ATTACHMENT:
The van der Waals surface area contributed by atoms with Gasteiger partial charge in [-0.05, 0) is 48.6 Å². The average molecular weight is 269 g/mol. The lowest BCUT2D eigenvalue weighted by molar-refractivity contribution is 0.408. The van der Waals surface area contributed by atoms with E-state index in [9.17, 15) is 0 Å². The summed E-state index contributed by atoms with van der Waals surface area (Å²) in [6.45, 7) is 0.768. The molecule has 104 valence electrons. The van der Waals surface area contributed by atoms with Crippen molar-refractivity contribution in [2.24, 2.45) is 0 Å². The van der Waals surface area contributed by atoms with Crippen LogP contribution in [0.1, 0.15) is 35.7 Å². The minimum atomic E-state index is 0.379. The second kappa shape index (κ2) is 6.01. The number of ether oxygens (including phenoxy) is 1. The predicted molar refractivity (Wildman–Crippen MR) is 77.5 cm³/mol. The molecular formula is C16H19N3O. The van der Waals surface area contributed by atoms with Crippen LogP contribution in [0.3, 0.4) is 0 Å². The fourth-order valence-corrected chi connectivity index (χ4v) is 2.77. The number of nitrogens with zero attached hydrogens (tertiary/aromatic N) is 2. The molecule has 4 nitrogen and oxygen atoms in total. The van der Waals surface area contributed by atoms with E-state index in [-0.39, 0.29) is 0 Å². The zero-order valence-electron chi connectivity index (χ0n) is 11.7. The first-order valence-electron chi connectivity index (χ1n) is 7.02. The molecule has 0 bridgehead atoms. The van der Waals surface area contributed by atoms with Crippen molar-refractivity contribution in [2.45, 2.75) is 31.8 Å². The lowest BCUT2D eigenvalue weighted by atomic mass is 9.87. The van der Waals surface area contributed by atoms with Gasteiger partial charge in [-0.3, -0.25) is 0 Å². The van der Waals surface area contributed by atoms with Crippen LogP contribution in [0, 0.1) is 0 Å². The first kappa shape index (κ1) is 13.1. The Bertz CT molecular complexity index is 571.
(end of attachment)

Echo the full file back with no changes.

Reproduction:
The van der Waals surface area contributed by atoms with Gasteiger partial charge in [-0.05, 0) is 48.6 Å². The average molecular weight is 269 g/mol. The lowest BCUT2D eigenvalue weighted by molar-refractivity contribution is 0.408. The van der Waals surface area contributed by atoms with E-state index in [9.17, 15) is 0 Å². The summed E-state index contributed by atoms with van der Waals surface area (Å²) in [6.45, 7) is 0.768. The molecule has 104 valence electrons. The van der Waals surface area contributed by atoms with Crippen molar-refractivity contribution in [2.24, 2.45) is 0 Å². The van der Waals surface area contributed by atoms with Crippen LogP contribution in [0.1, 0.15) is 35.7 Å². The minimum atomic E-state index is 0.379. The second kappa shape index (κ2) is 6.01. The number of ether oxygens (including phenoxy) is 1. The predicted molar refractivity (Wildman–Crippen MR) is 77.5 cm³/mol. The molecular formula is C16H19N3O. The van der Waals surface area contributed by atoms with Crippen LogP contribution in [0.3, 0.4) is 0 Å². The fourth-order valence-corrected chi connectivity index (χ4v) is 2.77. The number of nitrogens with zero attached hydrogens (tertiary/aromatic N) is 2. The molecule has 4 nitrogen and oxygen atoms in total. The van der Waals surface area contributed by atoms with E-state index in [-0.39, 0.29) is 0 Å². The zero-order valence-electron chi connectivity index (χ0n) is 11.7. The first-order valence-electron chi connectivity index (χ1n) is 7.02. The molecule has 0 bridgehead atoms. The van der Waals surface area contributed by atoms with Crippen molar-refractivity contribution in [2.45, 2.75) is 31.8 Å². The lowest BCUT2D eigenvalue weighted by atomic mass is 9.87. The van der Waals surface area contributed by atoms with Gasteiger partial charge in [-0.3, -0.25) is 0 Å². The van der Waals surface area contributed by atoms with Crippen LogP contribution in [0, 0.1) is 0 Å². The first kappa shape index (κ1) is 13.1. The Bertz CT molecular complexity index is 571.